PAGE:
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the whole industry, which of course is a dangerous thing to think because you are going to get your legs cut off by existing industry who are protecting their own established yet compromised system. “But that is what I had done with K1, so I


knew this was definitely the answer.” Marc’s genius idea of pre-filling syringes with medication means that in places where healthcare workers are scarce, medication can be done by the patient themselves or a family member. It also bypasses the need


for wasteful glass vials containing medication to fill old-style syringes. He said: “Glass vials


“We deliberately came here because of the River Dart and Start Bay, we deliberately came here because of the beaches and


we deliberately came here because we didn’t want to be near London anymore,”


are incredibly energy inefficient, in most systems 40 per cent of them break during the processing, filling and transport. “They take months to make, even though they look incredibly simple, because they are a special type of glass called


Borosilicate and have to be very accurately formed. “With my new product we can make a long strip of 25 syringes every three seconds, fully formed, fully filled and sterile, labelled up and ready to go - which is a miracle. “It’s cheaper, faster and more environmental and uses half the plastic of the old-style syringe.” Marc describes his new-style syringe as the “Tetra Pak for medicine.” “The ex-CEO of Tetra Pak is a great


friend of mine; he was my first funder and he understood the relevance of moving away from glass. “Medicine packaged in glass uses


150 year old technology, it needs to come out of glass and go into something much more up-to-date.” I asked Marc how he felt about


being responsible for saving millions of lives. “You know I’ve been doing it


a long time so it’s not a burden but if I am not working to save lives it feels odd. “Of course, I feel immensely proud that the K1


syringe has been used billions of times and saved millions of lives. That’s a lovely feeling. I’d rather do that than do something else which didn’t have that outcome. “However, it’s solving the problem, which is the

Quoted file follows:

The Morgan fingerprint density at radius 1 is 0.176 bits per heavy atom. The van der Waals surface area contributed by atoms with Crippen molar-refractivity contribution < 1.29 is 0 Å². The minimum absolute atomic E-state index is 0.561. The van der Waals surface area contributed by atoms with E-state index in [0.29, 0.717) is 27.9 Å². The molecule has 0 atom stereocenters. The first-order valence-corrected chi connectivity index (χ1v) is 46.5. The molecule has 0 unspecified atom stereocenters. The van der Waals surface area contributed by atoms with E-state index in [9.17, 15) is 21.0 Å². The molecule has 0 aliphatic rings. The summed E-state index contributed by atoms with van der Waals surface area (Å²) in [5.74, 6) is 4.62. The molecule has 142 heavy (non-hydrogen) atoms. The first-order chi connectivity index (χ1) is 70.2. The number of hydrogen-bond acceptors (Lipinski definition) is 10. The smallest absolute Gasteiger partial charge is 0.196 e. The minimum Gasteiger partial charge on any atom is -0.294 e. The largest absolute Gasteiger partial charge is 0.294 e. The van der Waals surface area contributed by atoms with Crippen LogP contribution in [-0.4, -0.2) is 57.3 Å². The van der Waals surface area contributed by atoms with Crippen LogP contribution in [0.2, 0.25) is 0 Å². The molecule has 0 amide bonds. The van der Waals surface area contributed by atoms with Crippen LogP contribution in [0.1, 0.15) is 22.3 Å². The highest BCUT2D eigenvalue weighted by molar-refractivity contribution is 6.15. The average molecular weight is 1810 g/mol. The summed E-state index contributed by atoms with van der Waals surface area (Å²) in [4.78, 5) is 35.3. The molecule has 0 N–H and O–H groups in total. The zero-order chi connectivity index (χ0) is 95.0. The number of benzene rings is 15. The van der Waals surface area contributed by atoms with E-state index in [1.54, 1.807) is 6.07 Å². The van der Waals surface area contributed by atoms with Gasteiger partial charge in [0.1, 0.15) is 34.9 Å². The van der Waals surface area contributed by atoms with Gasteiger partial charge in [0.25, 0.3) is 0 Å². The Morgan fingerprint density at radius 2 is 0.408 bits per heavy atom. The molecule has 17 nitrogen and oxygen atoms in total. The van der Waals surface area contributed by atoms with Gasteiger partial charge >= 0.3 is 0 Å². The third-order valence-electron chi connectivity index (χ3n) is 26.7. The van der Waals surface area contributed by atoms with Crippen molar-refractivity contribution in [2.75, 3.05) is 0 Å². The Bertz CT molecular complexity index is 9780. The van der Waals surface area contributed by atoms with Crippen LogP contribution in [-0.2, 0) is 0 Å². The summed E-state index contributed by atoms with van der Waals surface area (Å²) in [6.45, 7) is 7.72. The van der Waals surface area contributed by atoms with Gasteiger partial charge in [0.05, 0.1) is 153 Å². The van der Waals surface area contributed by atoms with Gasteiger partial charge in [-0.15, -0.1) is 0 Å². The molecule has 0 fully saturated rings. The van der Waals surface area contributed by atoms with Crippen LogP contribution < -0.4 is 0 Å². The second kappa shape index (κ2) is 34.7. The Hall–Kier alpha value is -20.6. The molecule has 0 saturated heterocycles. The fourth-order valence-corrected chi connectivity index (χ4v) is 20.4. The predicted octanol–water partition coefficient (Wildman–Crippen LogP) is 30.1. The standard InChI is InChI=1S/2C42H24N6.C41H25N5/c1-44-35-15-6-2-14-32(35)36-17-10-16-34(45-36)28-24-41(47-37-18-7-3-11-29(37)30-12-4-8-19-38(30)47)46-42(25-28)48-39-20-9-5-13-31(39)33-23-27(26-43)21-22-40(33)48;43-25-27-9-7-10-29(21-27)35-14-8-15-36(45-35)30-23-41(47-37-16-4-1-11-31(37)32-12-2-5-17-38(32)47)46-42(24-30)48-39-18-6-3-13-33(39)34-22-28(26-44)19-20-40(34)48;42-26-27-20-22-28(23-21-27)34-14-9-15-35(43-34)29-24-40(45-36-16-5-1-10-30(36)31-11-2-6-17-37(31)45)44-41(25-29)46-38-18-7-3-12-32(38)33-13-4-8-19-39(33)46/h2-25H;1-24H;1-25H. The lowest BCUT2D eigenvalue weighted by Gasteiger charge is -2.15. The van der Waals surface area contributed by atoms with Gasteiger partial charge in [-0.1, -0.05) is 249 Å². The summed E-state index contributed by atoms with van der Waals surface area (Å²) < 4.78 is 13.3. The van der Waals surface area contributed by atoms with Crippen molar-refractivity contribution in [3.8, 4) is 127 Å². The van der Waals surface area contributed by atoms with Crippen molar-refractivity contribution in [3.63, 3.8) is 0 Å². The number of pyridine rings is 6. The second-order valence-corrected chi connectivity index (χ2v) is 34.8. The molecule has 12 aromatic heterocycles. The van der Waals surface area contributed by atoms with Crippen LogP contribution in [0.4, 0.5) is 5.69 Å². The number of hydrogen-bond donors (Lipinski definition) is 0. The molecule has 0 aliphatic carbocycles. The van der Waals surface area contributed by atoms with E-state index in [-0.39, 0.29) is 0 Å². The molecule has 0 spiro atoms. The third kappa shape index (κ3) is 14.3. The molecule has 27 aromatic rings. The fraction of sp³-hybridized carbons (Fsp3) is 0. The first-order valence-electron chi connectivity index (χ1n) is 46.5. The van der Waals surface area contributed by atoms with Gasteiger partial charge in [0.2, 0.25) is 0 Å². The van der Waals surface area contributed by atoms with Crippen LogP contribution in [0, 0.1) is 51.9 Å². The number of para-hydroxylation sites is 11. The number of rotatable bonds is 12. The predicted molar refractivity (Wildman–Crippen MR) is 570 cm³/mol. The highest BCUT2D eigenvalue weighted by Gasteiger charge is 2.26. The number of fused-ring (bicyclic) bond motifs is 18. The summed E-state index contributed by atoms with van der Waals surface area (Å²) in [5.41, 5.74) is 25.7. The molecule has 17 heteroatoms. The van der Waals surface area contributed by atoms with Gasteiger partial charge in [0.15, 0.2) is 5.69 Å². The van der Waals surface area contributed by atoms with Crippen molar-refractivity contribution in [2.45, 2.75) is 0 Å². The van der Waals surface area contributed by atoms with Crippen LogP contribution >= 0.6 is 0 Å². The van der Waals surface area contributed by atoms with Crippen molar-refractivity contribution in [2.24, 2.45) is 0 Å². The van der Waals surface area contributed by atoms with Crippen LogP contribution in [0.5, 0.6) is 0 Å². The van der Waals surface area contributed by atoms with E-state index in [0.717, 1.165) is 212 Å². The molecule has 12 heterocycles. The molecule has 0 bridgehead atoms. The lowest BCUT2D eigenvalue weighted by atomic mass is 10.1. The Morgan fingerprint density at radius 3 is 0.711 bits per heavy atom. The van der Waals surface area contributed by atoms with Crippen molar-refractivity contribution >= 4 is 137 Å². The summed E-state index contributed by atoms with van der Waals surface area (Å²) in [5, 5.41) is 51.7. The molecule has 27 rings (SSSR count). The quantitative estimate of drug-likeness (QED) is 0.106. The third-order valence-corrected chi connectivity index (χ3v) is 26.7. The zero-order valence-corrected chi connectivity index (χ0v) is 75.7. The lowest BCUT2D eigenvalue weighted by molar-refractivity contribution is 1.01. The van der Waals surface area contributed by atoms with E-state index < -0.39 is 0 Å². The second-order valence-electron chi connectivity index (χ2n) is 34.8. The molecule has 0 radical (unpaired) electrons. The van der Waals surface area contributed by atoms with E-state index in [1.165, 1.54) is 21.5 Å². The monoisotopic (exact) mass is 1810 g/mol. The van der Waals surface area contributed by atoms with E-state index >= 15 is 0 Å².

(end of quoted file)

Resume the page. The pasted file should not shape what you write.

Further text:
motivation, it’s not because I want to be a lifesaver. “But I wouldn’t solve problems that didn’t save


lives. I am trying to be a mini hero rather than a super hero.” Selling the majority of his shares in ApiJect has enabled Marc to enjoy a slower pace of life, concentrate on the design aspect of the business and work mostly from his new South Hams home nestled in a sheltered coombe, which he moved into with Anna, a successful artist who has illustrated more than 100 books, and their three children last September. “We deliberately came here because of the River


Dart and Start Bay, we deliberately came here because of the beaches and we deliberately came here because we didn’t want to be near London anymore,” he said. “I don’t have to fly so much so didn’t need to be near Heathrow. I was flying to two countries a week for 20 years so it was completely exhausting. “Honestly, two years ago if somebody had said


you can live further out than an hour away from Heathrow, I wouldn’t have believed it.” When he’s not working Marc enjoys racing (see opposite with his daughters) with fellow Royal Dart Yacht Club members and building wooden kayaks – his most recent creation being a beautiful river- going kayak crafted from 60-year-old walnut.•


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